I found this awesome fantasy art image for her! In the story she morphs from a shy, vulnerable-looking girl with knock-knees, who seems forced to attend a military academy, into a purple-haired warrior from a hidden group called the Kinari. Investigating her is the main drive of the story, which stands in the middle of Facets, as its center. Sekana isn't exactly hard to spot, although in her less-powerful form she probably thinks she is. (Don knew she was up to something and he wasn't trying, so it must have been easy.) But she is pretty sneaky too, a link she shares with his grandfather who's trying to use her powers. In other ways, she and Lord Andre aren't friends, but they have a shared perambulation around the obvious, a desire to blend in while they follow their own plans.
The story is just one angle of Facets, so it didn't go on to follow Sekana's journey once she was visibly-all-purple-warrior and went back to Rindon. Once again, she's not as subtle as she thinks she is and it's clear there's something that's being hidden about what the Kinari are like. Don feels loyal because she used great power to help him out, but he must wonder where that power comes from. After all, the only person caught reading a history of Rindon was Sekana herself. Maybe something in their past might hold a clue to Sekana's future.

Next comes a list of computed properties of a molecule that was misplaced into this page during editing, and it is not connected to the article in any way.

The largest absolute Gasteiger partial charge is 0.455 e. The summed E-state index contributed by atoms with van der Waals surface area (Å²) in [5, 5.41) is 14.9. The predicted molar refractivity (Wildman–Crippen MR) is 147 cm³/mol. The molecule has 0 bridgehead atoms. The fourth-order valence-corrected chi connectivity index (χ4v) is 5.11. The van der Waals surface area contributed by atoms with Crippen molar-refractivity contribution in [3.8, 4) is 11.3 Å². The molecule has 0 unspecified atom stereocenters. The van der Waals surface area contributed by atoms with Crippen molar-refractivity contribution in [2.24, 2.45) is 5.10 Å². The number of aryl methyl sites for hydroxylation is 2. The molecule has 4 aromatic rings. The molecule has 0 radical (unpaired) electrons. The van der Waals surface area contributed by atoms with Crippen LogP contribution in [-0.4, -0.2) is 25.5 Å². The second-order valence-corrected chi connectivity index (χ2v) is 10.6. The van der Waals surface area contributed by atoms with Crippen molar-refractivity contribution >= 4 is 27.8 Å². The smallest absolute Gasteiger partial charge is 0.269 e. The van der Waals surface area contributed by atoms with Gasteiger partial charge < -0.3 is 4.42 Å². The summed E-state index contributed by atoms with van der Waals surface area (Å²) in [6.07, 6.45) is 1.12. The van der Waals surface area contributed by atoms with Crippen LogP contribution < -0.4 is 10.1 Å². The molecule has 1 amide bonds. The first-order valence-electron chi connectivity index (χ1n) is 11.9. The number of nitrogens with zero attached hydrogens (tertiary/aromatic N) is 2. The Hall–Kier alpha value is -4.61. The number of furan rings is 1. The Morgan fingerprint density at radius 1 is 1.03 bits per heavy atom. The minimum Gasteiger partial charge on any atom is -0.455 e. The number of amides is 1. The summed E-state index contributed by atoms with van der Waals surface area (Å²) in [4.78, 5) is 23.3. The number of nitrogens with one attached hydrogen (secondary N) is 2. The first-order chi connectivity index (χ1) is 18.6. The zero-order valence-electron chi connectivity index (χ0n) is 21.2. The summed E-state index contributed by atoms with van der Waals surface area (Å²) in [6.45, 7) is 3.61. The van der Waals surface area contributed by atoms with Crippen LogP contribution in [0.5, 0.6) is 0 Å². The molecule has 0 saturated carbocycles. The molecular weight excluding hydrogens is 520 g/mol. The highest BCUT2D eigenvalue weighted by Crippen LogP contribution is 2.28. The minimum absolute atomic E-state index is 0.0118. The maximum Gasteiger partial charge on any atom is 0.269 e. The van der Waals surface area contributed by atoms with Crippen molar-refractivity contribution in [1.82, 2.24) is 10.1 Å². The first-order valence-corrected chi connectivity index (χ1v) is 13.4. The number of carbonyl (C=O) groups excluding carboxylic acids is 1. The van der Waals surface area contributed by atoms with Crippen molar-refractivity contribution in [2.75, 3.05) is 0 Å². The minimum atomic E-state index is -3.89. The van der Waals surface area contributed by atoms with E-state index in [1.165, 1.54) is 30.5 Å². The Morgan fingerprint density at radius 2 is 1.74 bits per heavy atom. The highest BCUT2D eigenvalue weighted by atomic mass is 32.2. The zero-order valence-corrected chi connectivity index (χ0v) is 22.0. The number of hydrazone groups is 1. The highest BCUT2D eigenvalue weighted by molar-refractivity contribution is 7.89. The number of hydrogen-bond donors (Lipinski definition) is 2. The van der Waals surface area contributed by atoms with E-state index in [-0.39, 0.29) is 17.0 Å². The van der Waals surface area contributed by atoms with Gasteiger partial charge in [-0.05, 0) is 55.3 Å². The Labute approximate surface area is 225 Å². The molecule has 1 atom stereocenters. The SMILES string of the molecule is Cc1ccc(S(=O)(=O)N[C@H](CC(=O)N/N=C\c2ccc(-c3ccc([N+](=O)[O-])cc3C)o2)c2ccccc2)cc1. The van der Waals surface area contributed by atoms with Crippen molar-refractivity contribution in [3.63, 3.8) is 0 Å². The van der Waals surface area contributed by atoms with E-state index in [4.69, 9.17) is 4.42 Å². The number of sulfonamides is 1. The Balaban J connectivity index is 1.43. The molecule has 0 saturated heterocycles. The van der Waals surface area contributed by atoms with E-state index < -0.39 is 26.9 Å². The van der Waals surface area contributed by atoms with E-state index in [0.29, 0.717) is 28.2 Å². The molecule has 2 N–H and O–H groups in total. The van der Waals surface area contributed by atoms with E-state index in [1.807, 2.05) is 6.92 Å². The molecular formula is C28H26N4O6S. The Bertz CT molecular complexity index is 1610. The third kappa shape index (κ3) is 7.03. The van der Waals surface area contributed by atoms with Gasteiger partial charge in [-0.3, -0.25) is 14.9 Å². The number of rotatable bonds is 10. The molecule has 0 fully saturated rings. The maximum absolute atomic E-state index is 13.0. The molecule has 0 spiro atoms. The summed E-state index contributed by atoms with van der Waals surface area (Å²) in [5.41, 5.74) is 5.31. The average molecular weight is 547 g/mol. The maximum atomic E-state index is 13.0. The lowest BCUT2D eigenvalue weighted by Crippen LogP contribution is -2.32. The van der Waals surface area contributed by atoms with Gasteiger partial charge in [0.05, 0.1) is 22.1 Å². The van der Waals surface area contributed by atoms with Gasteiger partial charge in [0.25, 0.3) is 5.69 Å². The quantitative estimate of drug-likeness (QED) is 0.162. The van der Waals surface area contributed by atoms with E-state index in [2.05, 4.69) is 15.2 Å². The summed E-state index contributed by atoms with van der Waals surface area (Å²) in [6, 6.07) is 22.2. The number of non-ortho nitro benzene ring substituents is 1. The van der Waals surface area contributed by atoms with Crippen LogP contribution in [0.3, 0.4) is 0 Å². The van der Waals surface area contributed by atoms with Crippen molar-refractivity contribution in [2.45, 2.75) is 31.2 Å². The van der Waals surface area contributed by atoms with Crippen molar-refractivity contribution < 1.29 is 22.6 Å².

And there will be more updates.
Pleasant Fiction in an Age of Noise
This blog serves as the newsletter for Sarah Scheele.com. Posts are delivered to your inbox every Saturday. For fast subscription instead of visiting a link to another website, fill out the form below and you will receive the 9-Chapter Sampler shown above, in PDF. To get the book in Epub or Mobi formats you will need to use the external link above.
When I set about defining my books, I wanted them to be positive places where a gentleness emanated from the pages. A hopeful safety lies in gentleness and there's also an honesty to it. A whirlwind of pushy book blurbs and hot characters (or whatever type character the author wants you to admire) can conceal a reality underneath. A quiet--possibly even lurking--reality that's more visible if you dial down the volume. That lurking reality isn't necessarily bad, but like anything quiet, it gets drowned out by conflict and angst. Peaceful fiction can help explore the truth that noisy books ignore.
Bellevere House has been featured on Ezvid Wiki video "10 Wonderfully Inventive Retellings That Interpret Classic Stories in a New Way." Click to see the video.